Employee engagement surveys may range from annual "epics" to monthly pulse surveys, but there is no one-size-fits-all version. Your organization's culture, employee profile, leadership approach and even geographical location will dictate the format and content.
However, we asked our Members to discuss and vote on their "ultimate" employee engagement survey questions – those that would elicit the most useful responses from employees and help shape future messages and communication strategy.
The top 10 questions as a result of that vote are listed in the box below and, to add further insight, we asked Angela Sinickas, one of the world's leading authorities on measuring organizational comms, for her analysis.
What is Employee Engagement?
Why does it matter?
Angela Sinickas: Commentary
The questions the group came up with cover a lot of useful areas of inquiry, but in order to get the most out of survey results about these issues, the wording or scales for some of the questions could be polished to provide more specific information, making it more likely that the right actions can be taken based on the survey results. Other questions could be more useful as focus group questions first in order to fine tune the final versions for the employee engagement survey.
Questions to ask in focus groups first
It's very difficult to analyze trends, or improvements over time, from analysis of open-ended write-in comments on surveys. I'd recommend that the following (reworded) questions be asked first in focus groups to identify the most common responses, so they can be used to craft questions that can be analyzed quantitatively (numbering refers to the original list):
1. How do you feel about coming to work each morning?
2. What things have your managers done over the years to inspire you? What have other managers done that were demotivating?
4. What words would you use to describe how you feel about coming to work?
The answers from Question 1 could be used to draft statements about how employees do feel. Then you could use a scale for those questions that asks them how often they feel each way, such as "Almost all the time, Usually, About half the time, Sometimes, Almost never." Over time, you could track if the more positive feelings are being experienced a greater percentage of the time.
Based on responses to Question 2, you could develop two questions about each inspirational behavior. First ask how often their own managers currently exhibit each behavior, using the same frequency scale above, and then ask how important for their own motivation each of the behaviors is on a three-point scale: "Very important, Somewhat important, or Not very important." The survey results could then be plotted on a grid that uses importance for one dimension and frequency on the other. This approach can be very helpful in prioritizing which manager behaviors are most important to change. The focus should start on the most important behaviors currently occurring at the lowest frequency.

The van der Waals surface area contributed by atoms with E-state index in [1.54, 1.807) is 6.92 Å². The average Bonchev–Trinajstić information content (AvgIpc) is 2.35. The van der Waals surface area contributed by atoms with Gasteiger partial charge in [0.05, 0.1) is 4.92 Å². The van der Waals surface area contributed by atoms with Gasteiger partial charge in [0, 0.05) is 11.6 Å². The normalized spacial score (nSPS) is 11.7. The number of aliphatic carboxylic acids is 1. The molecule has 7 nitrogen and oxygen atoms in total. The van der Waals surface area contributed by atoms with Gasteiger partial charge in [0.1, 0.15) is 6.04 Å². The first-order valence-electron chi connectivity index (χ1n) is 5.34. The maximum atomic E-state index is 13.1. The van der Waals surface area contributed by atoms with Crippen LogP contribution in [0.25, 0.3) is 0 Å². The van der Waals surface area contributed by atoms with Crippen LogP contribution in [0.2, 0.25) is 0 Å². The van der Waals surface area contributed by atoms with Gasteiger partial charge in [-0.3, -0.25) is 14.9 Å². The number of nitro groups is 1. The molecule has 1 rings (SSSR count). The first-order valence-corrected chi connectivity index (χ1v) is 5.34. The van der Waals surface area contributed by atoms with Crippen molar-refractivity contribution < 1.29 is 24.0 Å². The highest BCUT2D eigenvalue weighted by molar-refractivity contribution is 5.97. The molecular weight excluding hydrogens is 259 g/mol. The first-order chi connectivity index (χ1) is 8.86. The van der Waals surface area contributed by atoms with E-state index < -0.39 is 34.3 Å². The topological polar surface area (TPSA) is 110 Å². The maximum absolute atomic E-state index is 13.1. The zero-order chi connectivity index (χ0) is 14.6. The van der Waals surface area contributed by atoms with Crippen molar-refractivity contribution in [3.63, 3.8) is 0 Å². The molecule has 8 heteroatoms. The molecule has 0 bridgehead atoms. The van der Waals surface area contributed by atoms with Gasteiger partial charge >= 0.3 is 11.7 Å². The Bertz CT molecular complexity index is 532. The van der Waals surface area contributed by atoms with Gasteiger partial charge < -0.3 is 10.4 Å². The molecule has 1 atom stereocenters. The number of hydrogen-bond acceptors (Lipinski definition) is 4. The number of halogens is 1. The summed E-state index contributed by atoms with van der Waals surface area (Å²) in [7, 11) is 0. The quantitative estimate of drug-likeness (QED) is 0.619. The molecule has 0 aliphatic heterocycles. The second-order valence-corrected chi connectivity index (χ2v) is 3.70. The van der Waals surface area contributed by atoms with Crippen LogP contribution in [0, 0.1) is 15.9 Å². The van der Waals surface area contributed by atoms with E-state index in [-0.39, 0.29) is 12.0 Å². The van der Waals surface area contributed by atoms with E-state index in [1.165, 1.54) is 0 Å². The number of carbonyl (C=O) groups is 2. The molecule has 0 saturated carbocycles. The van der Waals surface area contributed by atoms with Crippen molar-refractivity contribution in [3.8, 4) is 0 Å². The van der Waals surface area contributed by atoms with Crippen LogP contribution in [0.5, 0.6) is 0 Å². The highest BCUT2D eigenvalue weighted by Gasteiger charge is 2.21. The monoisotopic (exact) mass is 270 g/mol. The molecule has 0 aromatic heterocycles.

Question 4 could be used on the final survey just as it was phrased by the group, with the addition of a list of the words used in the focus groups for them to select their top five. An option for "other" could also be included.
Customized question formats
One of the questions would benefit from a unique scale of response options:
3. Which best describes the number of days you DO want to come into work versus the days you DON'T want to come into work?
Avoiding Yes-No questions
All of the other questions could be used nearly the same way as the group wrote them, with just one change. Instead of asking questions that can be answered by a "yes" or "no," results will be more enlightening if you write them as statements and then use a five-point scale to better see how strongly employees feel about each item. For most of these questions, a scale running from "Strongly agree" to "Strongly disagree" would work, although a frequency scale might be even more meaningful for some:
2. My immediate manager inspires me.
5. I feel proud to tell people where I work.
6. I have the tools I need to do my job effectively.
7. I have enough opportunities to contribute to decisions that affect me.
8. I understand how my role contributes to achieving business outcomes.
9. I trust the information I receive from my immediate manager.
10. My manager values the work I do.
Question 9 needs to include the source of information being rated as trustworthy because the levels of trust could vary for information received from their managers, senior leaders, the communication team, or their colleagues. Similarly, if Question 10 doesn't specify a level of management that is valuing their work, it could be interpreted to mean that they feel their compensation properly values them for their work.
The more specific the questions, the more likely that management will interpret responses with the same meaning that employees had in mind when answering those questions.
To find out more about surveys and the different ways you can gain employee insight, visit Measurement & Evaluation.
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